I had a long travel day a while back, and I needed the time to work. I told myself that I would work non-stop all day to get caught up. I pulled out my laptop at the airport but got sidetracked by a news website and social media page. Then, there was the people watching. Once on the plane, I checked out the in-flight magazine for a while and scrolled through the in-flight entertainment options. Then I dozed off.
I ultimately got a couple of hours of work done but nothing like I was planning on. It was a strong reminder of why working in intervals is virtually always the best way to go. If I had scheduled time to work with planned downtime in between, it would have been easier to get started. You can do anything you need to do for…say…30 minutes…if you know you can do something fun at the end.
Working in intervals would have also boosted my productivity. Because I knew I had to work “all day,” I kept resisting it. The time I spent dragging my feet added up to more than the few scheduled breaks I would have allowed myself with a disciplined interval working schedule. And when I was taking my scheduled breaks, I would have been able to really enjoy chilling out instead of feeling guilty the whole day that I wasn’t working at max capacity.
So let’s talk more about interval work for freelancing, which is the antidote to scenarios like this. The concept might make you think of interval training in fitness, which is a pretty apt comparison. High Intensity Interval Training (HIIT) workouts involve short segments of intense cardiovascular exercise interspersed with periods of lower intensity activity. A prime example would be several 1-minute intervals of jump squats or jumping jacks or mountain climbers followed by 30 seconds of rest. Then repeat for 15-30 minutes.
Busy people love these workouts because they take less time than the standard exercise routine, but they produce bigger gains. In fact, research shows that doing 27 minutes of HIIT three times per week delivers the same benefits as doing a full hour of steady-state cardiovascular exercise five times per week.
Choose Your Interval
You can apply this same principle to interval working. You can decide how you want to break up your time. Some people swear by the Pomodoro Technique, which was developed by a guy named Francesco Cirillo who used a tomato-shaped timer (pomodoro is Italian for tomato) to get himself to stick to his university studies. He’d set the tomato timer for 25 minutes, work until he heard a ding, then allow himself 5 minutes of R&R.
A lot of freelance writers think those 25 minute intervals are too short to allow you to get “into the zone.” Some prefer a 52/17 ratio (52 minutes of productivity to 17 minutes of chillaxing) or the 90/20 rule. Which method you use is less important than the fact that you’re using something to divide your work into intervals to keep your motivation high. There are all kinds of apps to help you adhere to whatever work-to-rest interval you choose.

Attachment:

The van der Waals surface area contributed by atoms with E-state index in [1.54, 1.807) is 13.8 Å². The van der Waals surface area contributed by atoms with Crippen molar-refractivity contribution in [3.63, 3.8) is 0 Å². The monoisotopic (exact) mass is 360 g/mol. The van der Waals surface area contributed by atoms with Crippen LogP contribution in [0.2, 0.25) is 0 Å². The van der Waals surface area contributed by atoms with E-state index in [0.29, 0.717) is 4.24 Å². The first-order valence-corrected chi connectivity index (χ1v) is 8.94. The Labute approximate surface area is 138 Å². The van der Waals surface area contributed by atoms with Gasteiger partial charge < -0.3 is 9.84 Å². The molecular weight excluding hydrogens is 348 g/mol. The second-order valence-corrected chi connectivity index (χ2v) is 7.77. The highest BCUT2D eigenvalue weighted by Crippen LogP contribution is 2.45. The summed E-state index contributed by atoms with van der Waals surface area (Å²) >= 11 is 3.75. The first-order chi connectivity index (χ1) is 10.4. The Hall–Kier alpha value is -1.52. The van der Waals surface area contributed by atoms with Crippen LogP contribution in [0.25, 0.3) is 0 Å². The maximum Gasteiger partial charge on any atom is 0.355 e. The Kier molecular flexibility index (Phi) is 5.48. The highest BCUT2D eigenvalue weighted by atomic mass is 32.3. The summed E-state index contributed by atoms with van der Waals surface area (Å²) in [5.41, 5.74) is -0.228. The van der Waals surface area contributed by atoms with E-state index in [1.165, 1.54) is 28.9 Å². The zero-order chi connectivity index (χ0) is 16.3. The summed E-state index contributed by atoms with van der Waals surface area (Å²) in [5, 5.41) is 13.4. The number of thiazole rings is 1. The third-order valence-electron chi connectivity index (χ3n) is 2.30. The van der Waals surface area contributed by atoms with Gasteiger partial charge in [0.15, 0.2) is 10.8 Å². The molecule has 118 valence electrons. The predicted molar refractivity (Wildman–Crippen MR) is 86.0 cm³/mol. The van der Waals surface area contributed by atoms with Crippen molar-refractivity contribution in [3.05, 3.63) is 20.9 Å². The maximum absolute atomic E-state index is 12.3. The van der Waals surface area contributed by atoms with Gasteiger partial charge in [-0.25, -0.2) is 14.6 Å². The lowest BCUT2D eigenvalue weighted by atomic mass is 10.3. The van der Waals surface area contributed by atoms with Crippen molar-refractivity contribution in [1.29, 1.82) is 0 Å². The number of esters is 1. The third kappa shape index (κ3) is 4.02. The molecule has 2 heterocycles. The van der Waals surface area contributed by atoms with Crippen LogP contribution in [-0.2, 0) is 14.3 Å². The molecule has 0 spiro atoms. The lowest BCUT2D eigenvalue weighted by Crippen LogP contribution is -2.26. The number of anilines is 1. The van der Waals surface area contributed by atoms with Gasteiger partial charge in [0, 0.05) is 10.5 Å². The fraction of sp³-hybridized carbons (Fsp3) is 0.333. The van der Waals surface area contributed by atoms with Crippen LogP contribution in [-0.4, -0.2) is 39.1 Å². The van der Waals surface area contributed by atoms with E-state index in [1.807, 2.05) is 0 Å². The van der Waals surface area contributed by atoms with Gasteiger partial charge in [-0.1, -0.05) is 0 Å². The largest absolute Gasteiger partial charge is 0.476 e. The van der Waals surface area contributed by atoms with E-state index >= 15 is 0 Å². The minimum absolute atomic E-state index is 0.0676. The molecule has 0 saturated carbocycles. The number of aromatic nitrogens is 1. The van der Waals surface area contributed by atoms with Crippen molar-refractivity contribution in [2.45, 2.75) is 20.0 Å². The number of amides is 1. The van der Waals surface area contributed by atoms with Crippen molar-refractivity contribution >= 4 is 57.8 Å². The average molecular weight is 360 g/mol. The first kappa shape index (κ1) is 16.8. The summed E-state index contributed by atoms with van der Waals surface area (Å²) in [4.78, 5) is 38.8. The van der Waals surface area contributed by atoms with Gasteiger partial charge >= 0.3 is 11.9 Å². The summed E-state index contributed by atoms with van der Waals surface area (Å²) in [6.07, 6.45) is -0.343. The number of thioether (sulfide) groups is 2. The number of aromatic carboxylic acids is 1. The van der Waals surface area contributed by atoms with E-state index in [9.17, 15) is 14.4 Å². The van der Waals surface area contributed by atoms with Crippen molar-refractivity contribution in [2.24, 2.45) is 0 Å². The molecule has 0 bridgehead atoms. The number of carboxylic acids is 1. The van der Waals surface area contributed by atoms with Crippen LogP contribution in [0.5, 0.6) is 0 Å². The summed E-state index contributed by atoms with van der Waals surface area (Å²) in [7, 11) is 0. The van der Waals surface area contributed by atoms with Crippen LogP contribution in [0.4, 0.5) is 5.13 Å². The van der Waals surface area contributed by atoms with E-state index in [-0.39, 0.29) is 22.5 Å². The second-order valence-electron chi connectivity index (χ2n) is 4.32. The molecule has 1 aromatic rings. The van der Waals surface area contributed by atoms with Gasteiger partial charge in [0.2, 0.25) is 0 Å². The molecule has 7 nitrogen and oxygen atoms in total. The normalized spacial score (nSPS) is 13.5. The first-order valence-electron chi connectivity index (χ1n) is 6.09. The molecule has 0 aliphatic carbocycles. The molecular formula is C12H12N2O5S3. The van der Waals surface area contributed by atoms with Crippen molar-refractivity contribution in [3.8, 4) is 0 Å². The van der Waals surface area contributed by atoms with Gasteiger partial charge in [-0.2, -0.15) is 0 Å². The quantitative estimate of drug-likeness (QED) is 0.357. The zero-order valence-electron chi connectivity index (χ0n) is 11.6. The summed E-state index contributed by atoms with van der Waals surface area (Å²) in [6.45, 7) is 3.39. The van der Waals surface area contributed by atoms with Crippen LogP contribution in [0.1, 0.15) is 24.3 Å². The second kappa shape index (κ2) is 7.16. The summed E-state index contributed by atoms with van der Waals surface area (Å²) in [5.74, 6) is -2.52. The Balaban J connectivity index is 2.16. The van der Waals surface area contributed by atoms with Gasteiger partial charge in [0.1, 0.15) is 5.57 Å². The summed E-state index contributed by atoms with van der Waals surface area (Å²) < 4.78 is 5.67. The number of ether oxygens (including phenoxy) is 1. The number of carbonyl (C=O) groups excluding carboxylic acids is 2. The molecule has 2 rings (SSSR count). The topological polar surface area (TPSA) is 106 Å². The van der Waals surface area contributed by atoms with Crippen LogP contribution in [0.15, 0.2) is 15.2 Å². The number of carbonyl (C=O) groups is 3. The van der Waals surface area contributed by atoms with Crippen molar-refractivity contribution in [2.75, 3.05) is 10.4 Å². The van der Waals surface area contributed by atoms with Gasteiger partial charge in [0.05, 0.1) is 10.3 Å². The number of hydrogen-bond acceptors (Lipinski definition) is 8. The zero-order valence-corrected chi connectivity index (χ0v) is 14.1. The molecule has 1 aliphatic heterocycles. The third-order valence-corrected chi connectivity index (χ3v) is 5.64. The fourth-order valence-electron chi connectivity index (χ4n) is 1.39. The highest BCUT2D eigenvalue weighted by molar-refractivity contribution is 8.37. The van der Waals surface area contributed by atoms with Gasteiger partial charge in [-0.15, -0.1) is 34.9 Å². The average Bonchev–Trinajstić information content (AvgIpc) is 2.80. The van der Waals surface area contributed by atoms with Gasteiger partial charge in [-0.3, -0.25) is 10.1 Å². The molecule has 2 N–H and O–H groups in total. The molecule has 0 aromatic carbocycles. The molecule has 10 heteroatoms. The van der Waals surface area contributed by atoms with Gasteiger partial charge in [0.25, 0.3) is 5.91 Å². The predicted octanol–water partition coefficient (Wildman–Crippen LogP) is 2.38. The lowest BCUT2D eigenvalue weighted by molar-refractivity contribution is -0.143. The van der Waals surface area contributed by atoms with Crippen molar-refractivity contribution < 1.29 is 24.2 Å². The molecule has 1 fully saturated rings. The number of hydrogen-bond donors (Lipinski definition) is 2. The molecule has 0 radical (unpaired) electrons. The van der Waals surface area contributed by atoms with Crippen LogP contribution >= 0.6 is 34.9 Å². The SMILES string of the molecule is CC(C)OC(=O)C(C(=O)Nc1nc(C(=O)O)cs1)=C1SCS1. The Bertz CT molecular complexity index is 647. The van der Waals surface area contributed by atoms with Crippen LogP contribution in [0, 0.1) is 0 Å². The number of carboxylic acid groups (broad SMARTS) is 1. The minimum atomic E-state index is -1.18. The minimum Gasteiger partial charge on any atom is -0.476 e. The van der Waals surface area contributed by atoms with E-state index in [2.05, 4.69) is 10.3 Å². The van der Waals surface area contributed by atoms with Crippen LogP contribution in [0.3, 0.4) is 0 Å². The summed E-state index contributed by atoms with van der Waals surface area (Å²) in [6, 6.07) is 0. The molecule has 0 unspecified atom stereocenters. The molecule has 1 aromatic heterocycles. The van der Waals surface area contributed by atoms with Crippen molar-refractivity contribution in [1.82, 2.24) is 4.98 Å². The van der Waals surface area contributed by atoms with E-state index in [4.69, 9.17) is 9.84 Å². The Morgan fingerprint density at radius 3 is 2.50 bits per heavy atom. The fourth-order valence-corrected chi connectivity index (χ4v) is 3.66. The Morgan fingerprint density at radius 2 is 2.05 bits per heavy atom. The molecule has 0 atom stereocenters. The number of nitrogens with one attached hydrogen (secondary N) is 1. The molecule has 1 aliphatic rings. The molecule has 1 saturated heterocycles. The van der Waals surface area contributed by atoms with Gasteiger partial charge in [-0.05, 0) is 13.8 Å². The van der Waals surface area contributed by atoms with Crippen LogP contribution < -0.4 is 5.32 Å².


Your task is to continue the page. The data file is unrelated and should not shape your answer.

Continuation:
Maximize Your Time
Now that you know the general concept, here are a few more tips to help you make the most of working in intervals.
1. Grab any time you can get. Several weeks ago, I had the chance to interview my wife, Laura Catella, on my Road to a Billion podcast. Aside from being a really amazing wife, she’s a supermom to our daughter, Eden. And in addition to all of that, she serves as the CEO of Eden Beauty, an e-commerce natural skincare company that she has grown into a 7-figure enterprise in less than a year. She shared one of her secrets for success on the podcast, which is to maximize small windows of free time throughout the day. If she needs to send an email and she has 10 minutes when our daughter is playing in the backyard, she uses that time to get it off of her list.
Lean into those intervals with a clearly defined purpose (send an email, write an intro paragraph, spend 10 minutes researching the audience for your next sales letter, call one prospective employer, etc.) You’ll be surprised at how much you can knock out with mere scraps of time.
2. Plan your rest periods. The interval system works because it offers regular rewards, but make sure to define those rewards in advance so you can really look forward to them—and get maximum enjoyment out of your downtime. You could watch 15 minutes of your favorite TV show, take a walk, or lay in the sun. Just make sure it’s an activity you can cut off when you need to get back to work. (Calling a chatty friend might be fun but not necessarily conducive to staying on task.)
3. Apply this to everything. Intervals work well for managing your freelance copywriting, but you don’t have to limit it to work. Hate cleaning your house? Weeding the garden? Folding your laundry? Do it in intervals.
4. Make a taboo list. Just like High Intensity Interval Training, you only get results from freelancing in intervals if you’re 100% focused during your work sessions. To keep your focus, make a list of distractions to avoid. For example, checking Google analytics, checking emails, or commenting on social media forums may be work-related, but they can pull you down a rabbit hole. Try scheduling one time per day to perform these tasks, and I wouldn’t recommend doing them in the mornings when you’re fresh and trying to knock out your biggest needle-movers.
I highly recommend taking the ever-popular HIIT routine concept from the gym to your home office. I think you’ll be surprised at how much it can ramp up your productivity while copywriting from home. And not only that, it will give you more time to enjoy your life, which is probably what drew you to this profession in the first place.
And while you’re perfecting your work-from-home time management, make sure you are investing time in copywriting mastery. Check out my online copywriting class featuring my RMBC method as well as my Copy Accelerator mastermind, both of which can help you become a better copywriter, fast.